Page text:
Placental angiogenic factors: A predictor of preeclampsia risk in Asian women?
Having high blood pressure (BP) during early pregnancy was associated with a greater risk of preeclampsia, likely mediated by changes in the placenta-originated angiogenic factor sFlt-1*, according to the NORA** study.
“Our findings suggest that the imbalanced angiogenic factors levels throughout gestation might play a crucial role in developing preeclampsia in women with preexisting elevated BP,” said the researchers led by Dr Zhang Jun from KK Women’s and Children’s Hospital, Singapore.
“Our study also supports that preconception or early pregnancy high BP, defined as SBP ≥130 mm Hg or DBP ≥80 mm Hg according to 2017 ACC/AHA guideline, should cause clinical awareness both during pregnancy and in their later life,” they urged.
The prospective NORA cohort included 923 Asian women with singleton pregnancy of <14 weeks gestation who were categorized into three groups based on their BP during early pregnancy: normal (<120/<80 mm Hg), elevated (120–129/<80 mm Hg), and hypertension (≥130/≥80 mm Hg). Their blood was sampled at four time points: 11–14, 18–22, 28–32, and 34 weeks onwards for testing of serum sFlt-1 and PlGF*** levels. [BMJ Open 2019;9:e032237]
Women with higher readings of BP or mean arterial pressure (MAP) in early pregnancy had a significantly increased risk of preeclampsia. Overall, the risk of preeclampsia rose by 2.5 times with every 10 mm Hg increase in systolic BP, by 4.3 times with every 10 mm Hg increase in diastolic BP, and by 4.1 times with every 10 mm Hg increase in MAP (p<0.01).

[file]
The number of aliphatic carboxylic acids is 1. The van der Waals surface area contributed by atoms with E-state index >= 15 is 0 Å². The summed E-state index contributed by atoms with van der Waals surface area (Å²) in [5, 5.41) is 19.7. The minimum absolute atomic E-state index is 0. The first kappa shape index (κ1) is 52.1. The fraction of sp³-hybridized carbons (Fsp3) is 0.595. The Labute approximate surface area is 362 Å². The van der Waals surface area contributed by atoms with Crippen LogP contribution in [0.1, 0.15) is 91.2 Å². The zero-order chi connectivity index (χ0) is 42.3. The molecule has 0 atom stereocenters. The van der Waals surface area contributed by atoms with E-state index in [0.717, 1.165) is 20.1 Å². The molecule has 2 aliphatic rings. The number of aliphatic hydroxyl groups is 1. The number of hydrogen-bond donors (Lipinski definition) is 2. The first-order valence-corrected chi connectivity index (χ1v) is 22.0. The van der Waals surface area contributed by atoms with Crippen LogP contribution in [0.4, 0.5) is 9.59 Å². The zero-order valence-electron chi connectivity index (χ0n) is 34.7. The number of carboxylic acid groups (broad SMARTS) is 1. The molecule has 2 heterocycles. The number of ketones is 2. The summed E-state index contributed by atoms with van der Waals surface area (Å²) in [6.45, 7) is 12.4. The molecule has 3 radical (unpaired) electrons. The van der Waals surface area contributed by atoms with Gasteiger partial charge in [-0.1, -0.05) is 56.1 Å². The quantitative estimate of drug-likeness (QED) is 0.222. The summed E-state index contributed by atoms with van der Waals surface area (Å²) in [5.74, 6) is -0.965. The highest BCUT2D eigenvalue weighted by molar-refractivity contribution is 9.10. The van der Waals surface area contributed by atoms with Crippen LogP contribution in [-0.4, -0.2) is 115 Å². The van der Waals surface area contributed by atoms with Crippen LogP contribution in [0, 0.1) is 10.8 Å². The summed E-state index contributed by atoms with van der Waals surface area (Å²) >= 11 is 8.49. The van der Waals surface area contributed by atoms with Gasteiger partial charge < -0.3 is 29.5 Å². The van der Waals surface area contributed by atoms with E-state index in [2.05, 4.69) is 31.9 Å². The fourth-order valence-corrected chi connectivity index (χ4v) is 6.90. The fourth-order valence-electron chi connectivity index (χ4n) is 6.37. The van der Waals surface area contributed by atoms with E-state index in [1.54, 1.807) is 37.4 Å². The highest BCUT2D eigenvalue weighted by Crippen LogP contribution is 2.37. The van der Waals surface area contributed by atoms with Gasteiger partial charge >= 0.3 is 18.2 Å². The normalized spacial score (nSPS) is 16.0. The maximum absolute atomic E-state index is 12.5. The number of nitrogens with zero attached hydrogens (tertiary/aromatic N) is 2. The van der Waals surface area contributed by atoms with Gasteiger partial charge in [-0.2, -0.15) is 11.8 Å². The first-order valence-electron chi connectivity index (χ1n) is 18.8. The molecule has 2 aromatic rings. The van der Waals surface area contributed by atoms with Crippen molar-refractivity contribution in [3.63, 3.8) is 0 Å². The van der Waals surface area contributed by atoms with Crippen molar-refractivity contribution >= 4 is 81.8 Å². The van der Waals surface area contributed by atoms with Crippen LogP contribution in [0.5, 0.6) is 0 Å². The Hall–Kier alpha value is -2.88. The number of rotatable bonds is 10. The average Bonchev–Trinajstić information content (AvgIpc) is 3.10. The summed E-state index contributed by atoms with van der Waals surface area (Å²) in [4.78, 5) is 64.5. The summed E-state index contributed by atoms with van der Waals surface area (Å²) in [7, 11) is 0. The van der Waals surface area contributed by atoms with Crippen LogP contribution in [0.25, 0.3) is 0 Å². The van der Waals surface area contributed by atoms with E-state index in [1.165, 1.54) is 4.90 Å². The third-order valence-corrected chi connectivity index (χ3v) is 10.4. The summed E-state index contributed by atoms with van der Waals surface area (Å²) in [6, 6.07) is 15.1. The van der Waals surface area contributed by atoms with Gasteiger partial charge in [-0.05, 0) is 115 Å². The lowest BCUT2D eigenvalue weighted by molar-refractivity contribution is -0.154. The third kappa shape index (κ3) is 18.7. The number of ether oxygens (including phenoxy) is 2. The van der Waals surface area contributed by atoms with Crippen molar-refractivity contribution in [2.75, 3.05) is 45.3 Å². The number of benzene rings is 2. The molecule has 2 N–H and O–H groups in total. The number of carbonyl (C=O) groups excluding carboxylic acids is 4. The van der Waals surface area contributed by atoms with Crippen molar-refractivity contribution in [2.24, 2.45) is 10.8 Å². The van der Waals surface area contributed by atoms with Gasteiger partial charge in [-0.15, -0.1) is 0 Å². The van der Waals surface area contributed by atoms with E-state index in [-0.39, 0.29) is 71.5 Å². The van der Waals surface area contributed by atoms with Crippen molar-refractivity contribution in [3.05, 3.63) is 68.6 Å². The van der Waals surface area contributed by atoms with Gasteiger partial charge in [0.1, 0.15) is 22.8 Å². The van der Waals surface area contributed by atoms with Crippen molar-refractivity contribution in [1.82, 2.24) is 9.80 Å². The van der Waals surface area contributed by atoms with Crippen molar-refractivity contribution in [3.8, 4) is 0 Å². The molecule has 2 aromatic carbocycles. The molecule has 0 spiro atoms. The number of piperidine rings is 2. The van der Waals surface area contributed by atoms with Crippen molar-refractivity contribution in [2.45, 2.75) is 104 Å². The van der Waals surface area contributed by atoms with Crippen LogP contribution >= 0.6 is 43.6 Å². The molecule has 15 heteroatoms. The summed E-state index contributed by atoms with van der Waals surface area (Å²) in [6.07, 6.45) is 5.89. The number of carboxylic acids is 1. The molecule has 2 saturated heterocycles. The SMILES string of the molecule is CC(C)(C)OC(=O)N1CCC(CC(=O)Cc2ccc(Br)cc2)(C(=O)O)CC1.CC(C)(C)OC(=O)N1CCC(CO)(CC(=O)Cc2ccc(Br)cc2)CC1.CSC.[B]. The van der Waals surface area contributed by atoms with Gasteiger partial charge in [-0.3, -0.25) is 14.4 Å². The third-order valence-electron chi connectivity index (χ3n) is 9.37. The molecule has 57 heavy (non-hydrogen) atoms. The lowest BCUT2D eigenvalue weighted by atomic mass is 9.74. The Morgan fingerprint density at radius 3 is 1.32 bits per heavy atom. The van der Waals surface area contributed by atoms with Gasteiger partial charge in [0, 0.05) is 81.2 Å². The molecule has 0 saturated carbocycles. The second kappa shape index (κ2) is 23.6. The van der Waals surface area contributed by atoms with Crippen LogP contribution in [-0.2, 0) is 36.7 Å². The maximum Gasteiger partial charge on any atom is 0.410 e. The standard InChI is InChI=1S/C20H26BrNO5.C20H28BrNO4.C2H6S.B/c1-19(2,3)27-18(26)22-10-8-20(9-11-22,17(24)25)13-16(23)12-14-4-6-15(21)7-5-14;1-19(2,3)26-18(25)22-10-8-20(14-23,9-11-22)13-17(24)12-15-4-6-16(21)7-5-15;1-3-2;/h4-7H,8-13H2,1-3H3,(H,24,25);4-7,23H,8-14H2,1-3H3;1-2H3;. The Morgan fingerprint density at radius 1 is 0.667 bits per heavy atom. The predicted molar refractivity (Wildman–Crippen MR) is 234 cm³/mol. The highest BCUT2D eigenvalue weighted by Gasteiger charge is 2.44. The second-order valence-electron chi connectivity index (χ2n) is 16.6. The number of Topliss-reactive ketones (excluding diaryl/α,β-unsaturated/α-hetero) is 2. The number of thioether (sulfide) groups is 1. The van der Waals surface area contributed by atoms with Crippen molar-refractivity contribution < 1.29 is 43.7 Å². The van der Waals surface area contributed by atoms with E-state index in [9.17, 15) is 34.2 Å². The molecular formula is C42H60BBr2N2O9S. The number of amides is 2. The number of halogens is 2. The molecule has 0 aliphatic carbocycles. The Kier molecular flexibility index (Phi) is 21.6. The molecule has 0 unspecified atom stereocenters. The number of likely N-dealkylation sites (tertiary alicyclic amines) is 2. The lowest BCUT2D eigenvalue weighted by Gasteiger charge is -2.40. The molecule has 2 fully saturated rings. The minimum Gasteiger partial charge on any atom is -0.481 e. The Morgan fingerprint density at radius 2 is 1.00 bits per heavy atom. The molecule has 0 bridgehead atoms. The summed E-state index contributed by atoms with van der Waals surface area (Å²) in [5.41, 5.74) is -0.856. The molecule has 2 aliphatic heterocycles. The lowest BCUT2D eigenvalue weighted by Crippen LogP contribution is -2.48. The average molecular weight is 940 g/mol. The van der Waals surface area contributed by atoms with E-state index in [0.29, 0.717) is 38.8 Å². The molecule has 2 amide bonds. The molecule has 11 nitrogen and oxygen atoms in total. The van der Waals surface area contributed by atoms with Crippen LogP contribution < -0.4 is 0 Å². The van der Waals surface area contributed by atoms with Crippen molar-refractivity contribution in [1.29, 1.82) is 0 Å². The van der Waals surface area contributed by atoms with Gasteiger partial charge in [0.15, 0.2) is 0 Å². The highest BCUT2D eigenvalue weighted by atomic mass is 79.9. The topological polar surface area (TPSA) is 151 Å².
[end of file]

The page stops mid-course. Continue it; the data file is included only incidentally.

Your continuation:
When preeclampsia was stratified by term and preterm, every 10 mm Hg increase in diastolic BP (adjusted odds ratio [OR], 6.0) or MAP (OR, 5.6) was significantly associated with a greater risk of preterm preeclampsia (p<0.01 for both). For term preeclampsia, both systolic (OR, 3.2) and diastolic BP (OR, 3.1) appeared predictive (p<0.01 for both).
Also, higher diastolic BP and mean arterial pressure (MAP) in early pregnancy were both significantly associated with higher sFlt-1 values throughout pregnancy while systolic BP was associated with lower P1GF values from the second trimester onwards.
“Women with elevated BP in early pregnancy already had a higher sFlt-1/PlGF ratio in early gestation and throughout pregnancy, and an increased risk of preeclampsia,” noted Zhang and co-authors.
The researchers found that both sFlt-1 levels and sFlt-1/PlGF ratios were consistently higher in hypertensive than normotensive women throughout pregnancy. Among hypertensive women, sFlt-1 increased dramatically in the third trimester such that the difference vs that in normotensive women became significant from 28 weeks of gestation onwards (p≤0.001).
In contrast, there were no significant differences in the levels of PlGF between the two groups throughout pregnancy.
The ratio of sFlt-1/PlGF was, in keeping with the data for sFlt-1 and PlGF. significantly higher in the hypertensive vs normotensive women throughout pregnancy.
“Our results showed that hypertensive women in early pregnancy might have an imbalanced angiogenic factors levels and such imbalanced angiogenic environment tended to continue during pregnancy, which might be associated with the increased risks of preeclampsia,” Zhang and co-authors suggested.
“[However,] given that most of our participants were low-risk pregnant women, our results may not be applicable to high-risk women,” they said.